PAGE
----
TJ Hooker

Illustrious
Herald

You seem to be referring to Bitcoin prices, but refer to mining with cards...
Nobody is GPU mining bitcoin anymore, that ended years ago due to ASICs. And AFAIK most bitcoin mining is in industrial scale operations (mostly in China I believe) so I doubt they're turning off their rigs during the summer to save on A/C.

Pretty sure @natx808 was referring to altcoin miners (ethereum, etc.), many of whom are small time running a few cards up to a few racks in their apartment/basement/whatever. Given that eth has been down anywhere from 30-50% (depending on when you look) from its all time high for going on two months now, I imagine some people are starting to panic a bit and sell off their gear.
 

bit_user

Splendid
Herald

Not just crypto, but true of speculators in general.
 

beayn

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Sep 17, 2009
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I'm pretty sure this dip was caused by the rumored Binance exchange hack, not any government announcement. It wasn't long after Binance froze withdrawls on the rumors that BTC price dropped $1000 in 30 minutes. Turned out it was a 3rd party bot API that was hacked, not the exchange.
 
"The SEC recommends that investors use platforms that are registered with the Commission because there's no way of knowing if an unregistered exchange adheres to fair and ethical practices."

Yes because every registered company is Ethical.....Never ever has there been any scandals under SEC rules.
 

InvalidError

Titan
Moderator

The SEC may not be perfect but it does make insider trading and market manipulation considerably more difficult than having no standards whatsoever.
 

gggplaya

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You're misreading. The SEC doesn't say that registered companies are ethical. NO, they assume that every company is unethical, but registered companies like the one I work for have to meet certain regulatory requirements. The SEC also spot checks them with actual personnel and go over their financial with them to make sure they're in compliance with ethical practices. The process isn't 100% perfect at catching criminal activity, but it's just like our normal police force, it keeps most of us compliant, with a few outliers here and there.
 

Onus

Titan
Moderator
Perhaps the most significant aspect of crypto currency is that it cannot be centrally controlled by the parasites. If people mine and/or use it in that context, there's no need to ever convert a crypto into fiat currency. As the number and type of vendors who accept it increase, it will be possible to take one's transactions entirely off-grid; not tracked by government extortionists, advertisers, or other malignant actors.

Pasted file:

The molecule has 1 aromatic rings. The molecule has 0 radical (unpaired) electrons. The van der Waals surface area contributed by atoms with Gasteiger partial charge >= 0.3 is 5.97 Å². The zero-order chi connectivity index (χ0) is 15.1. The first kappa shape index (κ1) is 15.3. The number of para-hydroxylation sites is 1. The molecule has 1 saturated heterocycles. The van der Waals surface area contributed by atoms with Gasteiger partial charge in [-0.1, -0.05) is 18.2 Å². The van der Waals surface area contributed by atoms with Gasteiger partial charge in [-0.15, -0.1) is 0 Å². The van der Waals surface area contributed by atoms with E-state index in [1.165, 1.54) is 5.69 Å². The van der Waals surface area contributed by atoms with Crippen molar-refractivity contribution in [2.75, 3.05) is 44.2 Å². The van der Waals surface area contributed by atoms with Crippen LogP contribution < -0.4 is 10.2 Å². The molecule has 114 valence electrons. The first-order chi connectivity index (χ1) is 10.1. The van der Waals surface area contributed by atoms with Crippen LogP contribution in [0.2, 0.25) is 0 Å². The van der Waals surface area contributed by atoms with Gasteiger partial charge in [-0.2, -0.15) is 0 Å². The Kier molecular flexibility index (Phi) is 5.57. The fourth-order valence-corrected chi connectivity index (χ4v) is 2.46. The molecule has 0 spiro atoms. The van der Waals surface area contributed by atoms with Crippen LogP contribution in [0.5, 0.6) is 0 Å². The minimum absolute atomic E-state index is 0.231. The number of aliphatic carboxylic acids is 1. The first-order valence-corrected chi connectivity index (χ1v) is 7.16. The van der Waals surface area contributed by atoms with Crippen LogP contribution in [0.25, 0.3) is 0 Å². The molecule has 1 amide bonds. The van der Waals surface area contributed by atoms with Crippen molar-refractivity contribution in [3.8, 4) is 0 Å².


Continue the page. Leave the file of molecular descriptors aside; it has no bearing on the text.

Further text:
BC_Homegrown

Commendable
Jan 8, 2017
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While the Binance "hack" and possibly the SEC ruling in the USA had some effect on the prices I'm sure, the main reason for Bitcoin dropping (yet again) yesterday and since December of 2017 was the trustee of the Mt. Gox bankruptcy dumping thousands of Bitcoin at different times to repay creditors.

https://www.zerohedge.com/news/2018-03-07/bitcoins-tokyo-whale-sells-400m-bitcoin-bitcoin-cash

I think it speaks well of the strength of the market that it bounced back each of those times, but it could very well continue to be a bumpy road in the near future.

TLDR: Price crashed repeatedly since December due to him liquidating 18k Bitcoin. He holds another 1.9 Billion dollars worth o_O
 

InvalidError

Titan
Moderator

You won't be able to purchase from any local vendors using crypto currencies if the government declares those illegal. Even if crypto doesn't get outright struck out, vendors have external costs like rent, power, wages, shipping, etc. that will require some ability to convert crypto currencies to cash.

Also, regardless of whatever the currency is used, you still owe income and sales taxes if you don't want to get charged with tax evasion when you eventually get found out, which would be sooner than later with most crypto currencies' public ledgers and vendor transactions tying wallet IDs to names and addresses.
 

TJ Hooker

Illustrious
Herald

What does the lack on a hard upper limit of miners matter?